Volunteer enthusiasm and time given to community projects in Wellington is as strong as it’s ever been says Julie Thomson, manager of Volunteer Wellington’s member services, when responding to statistics presented this week by SEEK Volunteer. Our experience confirms Statistics NZ quarterly volunteering and donating indicators (Sept 2014 which is the latest release ) which state that the median hours volunteered per month has remained stable at around 10 hours over the last five years.
SEEK surveyed a number (1075) of ‘working’ Wellingtonians and found that 69% either ‘did not have time to volunteer’ or ‘didn’t know how to go about it.’
SEEK’s stats are an interesting revelation for Volunteer Wellington, she said.
‘Of the approximately 3000 volunteer seekers who come through our matching processes every year, those in the ‘working’ (meaning in full-time employment and part-time) category, have increased over the past few years and is currently nearly a third of our total volunteer seeker cohort.’
However there are many other sectors of the community not being considered in the SEEK research, said Ms Thomson. ‘Our volunteer placement picture “as a whole” is a very different scene from that painted by SEEK.
‘Annually we work with between 800 – 1000 employee volunteers who are matched with any one of our 400+ community organisation members to be connected with projects of interest. Last year 87 such projects took place ranging from physical work to skill based programmes and, with several of these employee volunteering teams, being involved on a weekly basis.’
Volunteer Wellington also works with more than 680 student volunteer seekers every year and around the same number of new migrants, she said.
‘Another very high number of volunteer seekers are unemployed and classified as job seekers or people in transition due to illness or disability. At any one time we have more than 500 active volunteer roles on our database. These have been sourced from our 400+ community organisation members and are across the spectrum of work possibilities.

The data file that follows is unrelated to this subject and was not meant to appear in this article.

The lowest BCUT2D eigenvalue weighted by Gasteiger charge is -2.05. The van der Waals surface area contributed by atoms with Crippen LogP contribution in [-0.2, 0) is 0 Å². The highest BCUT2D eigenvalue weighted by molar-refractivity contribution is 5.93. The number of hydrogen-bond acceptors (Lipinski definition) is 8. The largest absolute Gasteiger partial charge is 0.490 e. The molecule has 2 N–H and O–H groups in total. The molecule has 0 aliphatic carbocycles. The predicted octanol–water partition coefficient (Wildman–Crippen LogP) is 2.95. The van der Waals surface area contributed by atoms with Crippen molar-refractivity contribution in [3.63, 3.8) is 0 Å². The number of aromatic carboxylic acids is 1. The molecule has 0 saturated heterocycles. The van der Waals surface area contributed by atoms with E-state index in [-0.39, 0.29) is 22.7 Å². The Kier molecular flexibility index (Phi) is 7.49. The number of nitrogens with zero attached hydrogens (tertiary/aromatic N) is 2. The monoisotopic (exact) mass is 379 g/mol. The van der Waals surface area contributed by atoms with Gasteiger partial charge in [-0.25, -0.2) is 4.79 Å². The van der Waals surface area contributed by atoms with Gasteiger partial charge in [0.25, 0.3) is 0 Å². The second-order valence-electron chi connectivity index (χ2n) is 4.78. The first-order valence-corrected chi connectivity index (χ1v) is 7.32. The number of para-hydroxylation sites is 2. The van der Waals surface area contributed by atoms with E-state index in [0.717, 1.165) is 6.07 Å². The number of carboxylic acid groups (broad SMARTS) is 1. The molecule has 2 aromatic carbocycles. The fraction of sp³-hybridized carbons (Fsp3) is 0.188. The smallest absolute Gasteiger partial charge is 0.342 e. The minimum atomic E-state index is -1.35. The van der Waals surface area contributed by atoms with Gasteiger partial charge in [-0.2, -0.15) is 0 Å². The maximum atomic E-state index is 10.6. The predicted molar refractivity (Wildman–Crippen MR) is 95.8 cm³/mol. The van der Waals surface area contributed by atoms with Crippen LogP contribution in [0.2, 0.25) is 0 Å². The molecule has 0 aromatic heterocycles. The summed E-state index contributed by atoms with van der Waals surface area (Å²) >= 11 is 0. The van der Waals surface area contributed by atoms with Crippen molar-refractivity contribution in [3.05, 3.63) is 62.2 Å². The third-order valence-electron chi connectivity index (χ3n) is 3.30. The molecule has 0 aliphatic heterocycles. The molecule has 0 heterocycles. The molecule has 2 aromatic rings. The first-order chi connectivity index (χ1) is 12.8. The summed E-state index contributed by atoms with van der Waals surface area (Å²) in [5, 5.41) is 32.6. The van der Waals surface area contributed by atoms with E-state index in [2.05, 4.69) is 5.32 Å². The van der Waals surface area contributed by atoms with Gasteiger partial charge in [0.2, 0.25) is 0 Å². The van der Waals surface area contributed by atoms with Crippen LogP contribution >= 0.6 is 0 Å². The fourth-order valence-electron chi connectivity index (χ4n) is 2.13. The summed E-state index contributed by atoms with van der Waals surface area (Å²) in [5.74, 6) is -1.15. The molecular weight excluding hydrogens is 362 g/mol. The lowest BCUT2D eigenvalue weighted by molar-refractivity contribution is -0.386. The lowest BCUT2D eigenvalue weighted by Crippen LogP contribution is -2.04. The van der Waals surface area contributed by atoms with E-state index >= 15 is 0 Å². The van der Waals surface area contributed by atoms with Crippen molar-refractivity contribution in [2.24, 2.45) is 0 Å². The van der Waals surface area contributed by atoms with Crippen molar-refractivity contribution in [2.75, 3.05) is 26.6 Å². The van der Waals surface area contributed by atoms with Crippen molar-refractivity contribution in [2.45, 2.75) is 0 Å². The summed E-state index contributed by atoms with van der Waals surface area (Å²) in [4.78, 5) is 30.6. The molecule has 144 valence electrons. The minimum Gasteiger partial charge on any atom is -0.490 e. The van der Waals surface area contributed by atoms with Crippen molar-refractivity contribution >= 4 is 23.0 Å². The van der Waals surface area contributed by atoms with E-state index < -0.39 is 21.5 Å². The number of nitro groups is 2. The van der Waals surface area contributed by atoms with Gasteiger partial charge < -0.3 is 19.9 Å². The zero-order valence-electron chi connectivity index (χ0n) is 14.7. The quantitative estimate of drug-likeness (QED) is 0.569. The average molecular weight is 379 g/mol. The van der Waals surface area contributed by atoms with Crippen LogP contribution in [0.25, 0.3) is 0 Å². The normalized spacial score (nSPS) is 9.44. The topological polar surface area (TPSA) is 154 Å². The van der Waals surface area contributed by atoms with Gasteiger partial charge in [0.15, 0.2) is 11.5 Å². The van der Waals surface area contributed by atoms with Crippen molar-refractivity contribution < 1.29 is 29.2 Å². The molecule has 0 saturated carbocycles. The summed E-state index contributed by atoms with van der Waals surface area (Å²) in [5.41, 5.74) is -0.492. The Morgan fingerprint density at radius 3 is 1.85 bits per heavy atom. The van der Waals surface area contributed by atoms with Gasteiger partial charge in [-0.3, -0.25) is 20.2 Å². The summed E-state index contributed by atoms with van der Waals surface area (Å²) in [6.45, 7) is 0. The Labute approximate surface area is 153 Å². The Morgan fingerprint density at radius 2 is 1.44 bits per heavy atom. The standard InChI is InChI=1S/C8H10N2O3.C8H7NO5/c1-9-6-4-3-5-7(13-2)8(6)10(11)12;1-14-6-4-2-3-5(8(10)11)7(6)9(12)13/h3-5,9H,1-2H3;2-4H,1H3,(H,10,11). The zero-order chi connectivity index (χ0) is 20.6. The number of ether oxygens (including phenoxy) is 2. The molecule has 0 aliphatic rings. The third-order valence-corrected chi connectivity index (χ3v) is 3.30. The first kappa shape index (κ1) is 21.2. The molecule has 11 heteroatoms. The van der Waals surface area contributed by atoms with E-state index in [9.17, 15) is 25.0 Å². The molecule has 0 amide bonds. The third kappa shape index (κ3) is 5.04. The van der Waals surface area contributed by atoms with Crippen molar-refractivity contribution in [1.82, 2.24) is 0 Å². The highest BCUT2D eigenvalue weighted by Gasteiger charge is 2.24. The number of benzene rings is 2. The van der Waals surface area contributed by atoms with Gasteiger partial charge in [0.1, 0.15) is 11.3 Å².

‘An important part of our service is to support our members to develop best practice in the management of volunteers – developing an effective volunteer programme, creating interesting, varied roles that are attractive, interesting, of value – and exciting. This ensures volunteers keep coming back’.
During the past year Volunteer Wellington’s successful placements in the community sector were almost 75%. ‘This is a significant number of new volunteers finding that they have got time; and that the experience of volunteering is beneficial both to themselves and the community with whom they are working.’
Continual promotion was another important service provided by Volunteer Wellington. “Yes we do have to keep telling our story – being out there. Otherwise people won’t know how to go about finding the right place to volunteer for them.
‘So we go to university expos, give seminars and we give regular talks to widely different groups. There is always enthusiasm and interest once people are aware of the diversity and options that make the community sector so vibrant.’